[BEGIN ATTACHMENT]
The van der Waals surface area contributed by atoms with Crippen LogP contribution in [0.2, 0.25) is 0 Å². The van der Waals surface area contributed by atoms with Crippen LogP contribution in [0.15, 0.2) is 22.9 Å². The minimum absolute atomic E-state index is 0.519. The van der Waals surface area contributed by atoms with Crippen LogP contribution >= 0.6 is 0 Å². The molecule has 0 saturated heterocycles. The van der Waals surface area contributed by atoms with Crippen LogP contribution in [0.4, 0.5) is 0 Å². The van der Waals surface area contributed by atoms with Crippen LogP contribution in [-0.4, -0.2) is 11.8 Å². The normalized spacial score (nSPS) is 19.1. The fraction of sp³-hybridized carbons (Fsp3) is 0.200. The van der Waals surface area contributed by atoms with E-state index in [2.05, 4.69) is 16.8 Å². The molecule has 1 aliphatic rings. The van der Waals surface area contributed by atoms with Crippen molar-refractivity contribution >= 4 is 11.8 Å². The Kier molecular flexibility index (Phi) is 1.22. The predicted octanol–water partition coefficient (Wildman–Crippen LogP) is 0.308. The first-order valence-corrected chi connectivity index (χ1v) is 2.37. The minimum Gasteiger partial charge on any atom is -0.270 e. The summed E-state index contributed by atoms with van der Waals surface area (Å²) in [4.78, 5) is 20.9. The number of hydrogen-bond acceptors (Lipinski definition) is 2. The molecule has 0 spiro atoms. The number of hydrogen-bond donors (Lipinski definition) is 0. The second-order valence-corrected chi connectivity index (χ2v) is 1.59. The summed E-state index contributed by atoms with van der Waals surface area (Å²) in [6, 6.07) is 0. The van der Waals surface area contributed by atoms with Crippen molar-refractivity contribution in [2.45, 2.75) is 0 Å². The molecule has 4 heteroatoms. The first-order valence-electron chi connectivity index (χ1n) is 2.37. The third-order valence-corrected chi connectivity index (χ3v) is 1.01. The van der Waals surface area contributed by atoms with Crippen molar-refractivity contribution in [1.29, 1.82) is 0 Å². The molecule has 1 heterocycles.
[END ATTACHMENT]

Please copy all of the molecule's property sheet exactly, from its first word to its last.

The van der Waals surface area contributed by atoms with Crippen LogP contribution in [0.2, 0.25) is 0 Å². The van der Waals surface area contributed by atoms with Crippen LogP contribution in [0.15, 0.2) is 22.9 Å². The minimum absolute atomic E-state index is 0.519. The van der Waals surface area contributed by atoms with Crippen LogP contribution >= 0.6 is 0 Å². The molecule has 0 saturated heterocycles. The van der Waals surface area contributed by atoms with Crippen LogP contribution in [0.4, 0.5) is 0 Å². The van der Waals surface area contributed by atoms with Crippen LogP contribution in [-0.4, -0.2) is 11.8 Å². The normalized spacial score (nSPS) is 19.1. The fraction of sp³-hybridized carbons (Fsp3) is 0.200. The van der Waals surface area contributed by atoms with E-state index in [2.05, 4.69) is 16.8 Å². The molecule has 1 aliphatic rings. The van der Waals surface area contributed by atoms with Crippen molar-refractivity contribution >= 4 is 11.8 Å². The Kier molecular flexibility index (Phi) is 1.22. The predicted octanol–water partition coefficient (Wildman–Crippen LogP) is 0.308. The first-order valence-corrected chi connectivity index (χ1v) is 2.37. The minimum Gasteiger partial charge on any atom is -0.270 e. The summed E-state index contributed by atoms with van der Waals surface area (Å²) in [4.78, 5) is 20.9. The number of hydrogen-bond acceptors (Lipinski definition) is 2. The molecule has 0 spiro atoms. The number of hydrogen-bond donors (Lipinski definition) is 0. The second-order valence-corrected chi connectivity index (χ2v) is 1.59. The summed E-state index contributed by atoms with van der Waals surface area (Å²) in [6, 6.07) is 0. The van der Waals surface area contributed by atoms with Crippen molar-refractivity contribution in [2.45, 2.75) is 0 Å². The molecule has 4 heteroatoms. The first-order valence-electron chi connectivity index (χ1n) is 2.37. The third-order valence-corrected chi connectivity index (χ3v) is 1.01. The van der Waals surface area contributed by atoms with Crippen molar-refractivity contribution in [1.29, 1.82) is 0 Å². The molecule has 1 heterocycles.